We have stopped the dairy altogether – apart from butter – for a while now and we are feeling so much better. We were having cream in coffee and occasional hard cheese, as well as some goats milk too. Richard ate quite a bit of Greek yoghurt. We both found that dairy produces similar symptoms to gluten – really strong cravings, difficulty in knowing when to stop eating, digestive upsets, bloating, etc. I know dairy is a ‘grey area’ in Paleo and is a contentious topic. Many eat high fat dairy and can tolerate it well, but for those with auto-immune issues dairy can be a trigger. Listening to some of the talks at Paleo f(x), dairy was consistently mentioned (along with gluten) as a problem. I guess the same RW rule goes for everything – cut it out for 30 days and see how you look, feel and perform.
Going back to black tea is fine and one of the things that I would like to do is explore the range of exotic teas available that are specifically not for drinking with milk. When you eliminate milk, obviously the more delicate, perfumed tea becomes more attractive and ordinary breakfast tea tastes quite harsh. There is a lovely old-fashioned tea shop in Hay on Wye and I have resolved to try all their wonderful teas.
With coffee, I can drink it black when out and about. I always think of this quote on cutting out dairy from Melissa and Dallas over at the excellent Whole 9: ‘It is not hard. Don’t you dare tell us this is hard. Giving up heroin is hard. Beating cancer is hard. Drinking your coffee black. Is. Not. Hard.’ I love that! I guess that puts it into perspective. The nicer the roast, the nicer it is to drink black so in a way it is a real test of the quality of coffee served.
For coffee at home, we have been experimenting with coffee creamers and after much internet scouring, finally found a recipe that works and tastes great from the excellent blog Following my nose. I reproduce the recipe below – thank you so much Patty! Make a batch of it up and store it in the fridge for a few days or more. It doesn’t separate as much as pure coconut milk and you don’t end up with bits floating around your cup. It will firm up in the fridge to a lovely mousse consistency.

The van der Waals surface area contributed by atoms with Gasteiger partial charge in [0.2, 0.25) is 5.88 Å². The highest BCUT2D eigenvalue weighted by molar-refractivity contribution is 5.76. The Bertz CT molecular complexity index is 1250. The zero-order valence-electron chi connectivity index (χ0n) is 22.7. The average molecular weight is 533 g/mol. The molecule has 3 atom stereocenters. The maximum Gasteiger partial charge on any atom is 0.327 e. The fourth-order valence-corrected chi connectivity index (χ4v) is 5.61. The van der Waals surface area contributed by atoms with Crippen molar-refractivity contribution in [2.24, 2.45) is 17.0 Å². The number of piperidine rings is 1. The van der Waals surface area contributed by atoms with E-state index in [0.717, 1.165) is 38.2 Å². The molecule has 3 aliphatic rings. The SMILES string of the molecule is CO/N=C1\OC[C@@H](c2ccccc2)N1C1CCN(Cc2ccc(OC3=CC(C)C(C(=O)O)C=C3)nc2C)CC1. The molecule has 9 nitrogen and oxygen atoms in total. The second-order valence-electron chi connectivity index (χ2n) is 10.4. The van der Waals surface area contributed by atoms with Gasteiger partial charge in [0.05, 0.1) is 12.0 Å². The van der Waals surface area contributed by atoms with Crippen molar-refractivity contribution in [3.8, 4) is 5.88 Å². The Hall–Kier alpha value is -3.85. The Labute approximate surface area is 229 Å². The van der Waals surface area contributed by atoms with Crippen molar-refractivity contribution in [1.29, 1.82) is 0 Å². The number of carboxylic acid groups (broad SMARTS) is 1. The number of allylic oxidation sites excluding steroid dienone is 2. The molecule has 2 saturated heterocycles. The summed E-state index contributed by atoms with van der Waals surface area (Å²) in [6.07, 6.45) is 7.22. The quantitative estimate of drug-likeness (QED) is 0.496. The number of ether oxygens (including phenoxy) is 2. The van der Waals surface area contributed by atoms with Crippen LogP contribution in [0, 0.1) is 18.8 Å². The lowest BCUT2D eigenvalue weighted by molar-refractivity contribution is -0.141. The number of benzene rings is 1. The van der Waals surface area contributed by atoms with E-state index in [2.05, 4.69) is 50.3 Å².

1 can of coconut milk
1 or 2 eggs (we use 2)
Vanilla to taste – we have been using the upgraded vanilla that I brought back from Austin and use around half a teaspoon
2 tablespoons of coconut oil (melted)
Put the coconut milk, eggs and vanilla in a blender and mix thoroughly.
Add the melted coconut oil and blend for a couple of minutes.
Store in the fridge.
We did try this as a ‘cream’ for serving with fruit by blending 2 egg yokes, the cream only from a can of coconut milk, vanilla, coconut oil and a little lemon zest. In a separate bowl we whisked 3 egg whites until stiff and then gently folded them into the coconut mixture. Chill until firm and then use as a cream substitute on berries – delicious!
These delicious muffins over on the Recipes page are adapted from a recipe in Everyday Paleo by Sarah Fragoso – thank you Sarah.
We change the ingredients according to whatever is in fridge or freezer and they make a perfect breakfast, lunch or snack. Forget those bird food cereal bars and eat one of these instead. They are seriously delicious. We make extra and freeze them so that Richard can take them out the freezer before he leaves for work and have them for breakfast when he gets there. Just pop them in the microwave to warm them up but they are just as nice cold. We often use frozen peppers in quick recipes as they are more economical. Frozen spinach is really handy too as it cooks so quickly. Morrisons is definitely better than the Co-op brand – it retains its shape and doesn’t turn into a soggy mess. We use minced beef, minced lamb, minced pork, bacon – whatever you have to hand.
It is hard to find sun-dried tomatoes in olive oil rather than sunflower oil. Waitrose sell them (Cook’s Ingredients range) but I’ve been having a look at making our own sun-dried tomatoes as they are expensive to buy. Apparently you can dry them in the oven, but a dehydrator looks more efficient and easier on the energy consumption. We did look at getting a dehydrator last year so that we can make snacks like jerky. Trying to find jerky without a host of additives and sugars is hard, and when you do it is really expensive so it makes sense to prepare your own. Dehydrators range in price from around £100 to the latest super-duper model at around £399. Excalibur seems to be the preferred model but the Sedona digital (£399) is also quite impressive. You would have to dehydrate quite a lot of food to make it worthwhile, but if you have a glut of vegetables in the garden or get a good deal on your meat it would work out well. You could also dehydrate herbs. The world of dehydrating is new to me, but it looks like a valuable addition to the paleo diet.
© Past Present Paleo 2013. All Rights Reserved.